Following the recent NSA incidents made me read a bit about secure internet communications and alternative networks to the world wide web. Stumbling upon a few mesh projects and brushing up on my trivial knowledge about cryptography made me excited about entering what could be the beginning of the end of the internet as we know it but I’ll leave that for another post.
What I want to talk about is the reaction we all or most of us had when we read the news. People are seemingly more scared and more aware about their internet privacy and took to the streets against their own governments.
Looking back on the events I was surprised at how outraged people were by their governments “listening” . Surprised because since the birth of the internet intrusions have been a big problem.
Latest with Captain Zap’s hack on AT&T in 1981 it was clear that networks had to be secured from external intrusions the so called “hackers”. But intercepting communications didn’t just start 30 years ago, communication interception has been present ever since… well ever since a human being was able to communicate. If encrypted writings dating back 1900BC and codes have been cracked ever since, does it leave any hope for others not to put their nose where it does not belong?
Giving that humans had almost 4000 years experience in trying to know what the other is saying and trying to hide your thoughts it does not surprise me at all that there is basically no privacy on the internet, or telephone lines, or simple mail. Someone somewhere will always want to know what you are up to, might it be your grandmother, a bored hacker or your beloved big brother.
My guess is the people were shocked that the listener was this time someone they were supposed to trust. The government has now stepped into the shoes of the hacker, the person they have always warned us from but we all should have seen this coming 4000 years ago. If you don’t want someone to listen to what you are saying, then don’t say it.
The other day I watched a DVD movie and as usual one of those FBI warnings came up. Not really paying attention to the warning, another message came up which read “You are personally responsible for this disc and its content. This screener is digitally watermarked to identify you, the member. Do not loan [sic], rent, sell give away or otherwise transfer to any third party for any reason.”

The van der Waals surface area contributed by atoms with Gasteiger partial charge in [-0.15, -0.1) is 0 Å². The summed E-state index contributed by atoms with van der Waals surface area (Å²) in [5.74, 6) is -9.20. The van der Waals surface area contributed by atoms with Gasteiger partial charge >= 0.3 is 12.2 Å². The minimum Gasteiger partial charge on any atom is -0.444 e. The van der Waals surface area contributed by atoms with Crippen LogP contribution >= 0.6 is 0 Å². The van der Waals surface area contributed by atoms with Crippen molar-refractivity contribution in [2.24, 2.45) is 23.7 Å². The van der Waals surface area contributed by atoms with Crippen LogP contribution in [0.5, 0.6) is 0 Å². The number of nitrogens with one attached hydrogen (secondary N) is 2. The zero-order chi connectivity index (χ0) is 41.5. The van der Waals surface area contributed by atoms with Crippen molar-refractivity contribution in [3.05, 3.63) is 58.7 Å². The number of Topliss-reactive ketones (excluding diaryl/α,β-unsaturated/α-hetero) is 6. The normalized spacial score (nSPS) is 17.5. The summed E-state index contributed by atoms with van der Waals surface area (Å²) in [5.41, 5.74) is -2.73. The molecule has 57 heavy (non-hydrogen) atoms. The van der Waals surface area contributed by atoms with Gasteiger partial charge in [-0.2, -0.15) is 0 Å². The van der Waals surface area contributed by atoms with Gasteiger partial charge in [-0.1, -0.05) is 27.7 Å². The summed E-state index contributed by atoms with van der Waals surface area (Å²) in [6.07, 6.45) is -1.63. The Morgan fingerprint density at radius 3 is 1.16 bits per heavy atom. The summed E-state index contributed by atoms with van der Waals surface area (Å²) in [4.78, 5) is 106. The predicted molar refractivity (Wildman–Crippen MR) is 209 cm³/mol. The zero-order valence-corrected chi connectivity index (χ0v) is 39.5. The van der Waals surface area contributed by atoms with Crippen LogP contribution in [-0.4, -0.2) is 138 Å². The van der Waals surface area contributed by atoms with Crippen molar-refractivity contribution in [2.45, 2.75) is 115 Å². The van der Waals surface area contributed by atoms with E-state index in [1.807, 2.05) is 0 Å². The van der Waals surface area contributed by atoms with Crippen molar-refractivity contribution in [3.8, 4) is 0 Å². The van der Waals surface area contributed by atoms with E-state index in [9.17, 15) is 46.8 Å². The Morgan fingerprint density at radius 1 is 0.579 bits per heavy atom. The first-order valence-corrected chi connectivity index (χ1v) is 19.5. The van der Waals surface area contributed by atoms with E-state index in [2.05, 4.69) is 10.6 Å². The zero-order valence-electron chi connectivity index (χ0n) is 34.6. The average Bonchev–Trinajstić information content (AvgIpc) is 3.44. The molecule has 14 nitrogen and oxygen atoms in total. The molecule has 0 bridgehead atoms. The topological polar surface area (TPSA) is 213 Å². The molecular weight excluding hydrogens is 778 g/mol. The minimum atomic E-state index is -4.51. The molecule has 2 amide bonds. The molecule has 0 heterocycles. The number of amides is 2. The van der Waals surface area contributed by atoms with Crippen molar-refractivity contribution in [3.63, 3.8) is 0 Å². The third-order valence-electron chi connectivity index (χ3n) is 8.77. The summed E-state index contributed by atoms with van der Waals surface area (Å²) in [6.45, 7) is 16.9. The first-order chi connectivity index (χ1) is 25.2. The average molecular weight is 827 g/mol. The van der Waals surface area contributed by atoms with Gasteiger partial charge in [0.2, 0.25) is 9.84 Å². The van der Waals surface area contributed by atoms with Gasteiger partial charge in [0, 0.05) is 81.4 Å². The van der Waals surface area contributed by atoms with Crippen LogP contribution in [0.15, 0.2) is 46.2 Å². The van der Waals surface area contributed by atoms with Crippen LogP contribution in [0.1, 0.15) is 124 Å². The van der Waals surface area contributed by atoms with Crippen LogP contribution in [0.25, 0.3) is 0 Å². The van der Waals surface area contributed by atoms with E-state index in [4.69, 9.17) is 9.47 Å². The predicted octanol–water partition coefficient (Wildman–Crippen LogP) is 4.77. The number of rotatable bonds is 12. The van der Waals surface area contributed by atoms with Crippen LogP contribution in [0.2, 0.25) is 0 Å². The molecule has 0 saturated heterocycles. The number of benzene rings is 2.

This message really got me thinking; “personally responsible”. What do they mean by “personally responsible”? How can I be personally responsible about an item that is actually not my property? Yes I do understand that I would be held responsible if I illegally redistributed the DVD but the words got me thinking about who’s property the content of the DVD actually is? Should anyone actually “own” that content?
Movies, books, music, a lot of creative content makes a lot of money as we see day to day. Actors, directors, musicians, producers are among top earners and I totally understand that they want it to stay that way, so like minded “artists” got together and started to fight for the ownership of their “creations” but then who will own the creations of past artists? Of course this would fall into inheritance laws etc., but that is anyway not my point. Many artists are afraid that if they would not protect the ownership or copyright of their ideas they would not be able to make a living (or in other words a shit load of money), but if they lost that ownership and no one would have it, would that mean that they loose all their wealth and income?
In reality of course there are labels and big companies in the play but even they would not have to suffer from making their content freely accessible and redistributable.
It is hard to imagine free content bringing any type of income and logically only a few artists would be willing to publish their content for free as they have to eat also.
But is that really the only consequence?
You publish content for free and you don’t gain from that?
Let’s have a look at Wikipedia for example. Wikipedia is the single largest free online encyclopedia and is mantained by millions of people sharing and spreading information which is sold by other companies in expensive data DVDs or books. But how can all ths be maintained without taking a single penny for the information. Well ofcourse for one it is mostly maintained by volunteers but Wikipedia does employ a large amount of writers and IT people to keep the system up and running and to make sure that the community is always able to update information. How is all this financially maintained?
The answer is donations. Wikipedia’s and many other company’s main income are donations which make sure that the product is always available.
If they can do it, why can’t music or movie labels do it? I mean, these very companies will never be able to stop people from sharing art and ideas and the sharing of those is the only way to improve and spread them so why not simply give in and try to make a lot of money and on the side benefit the community?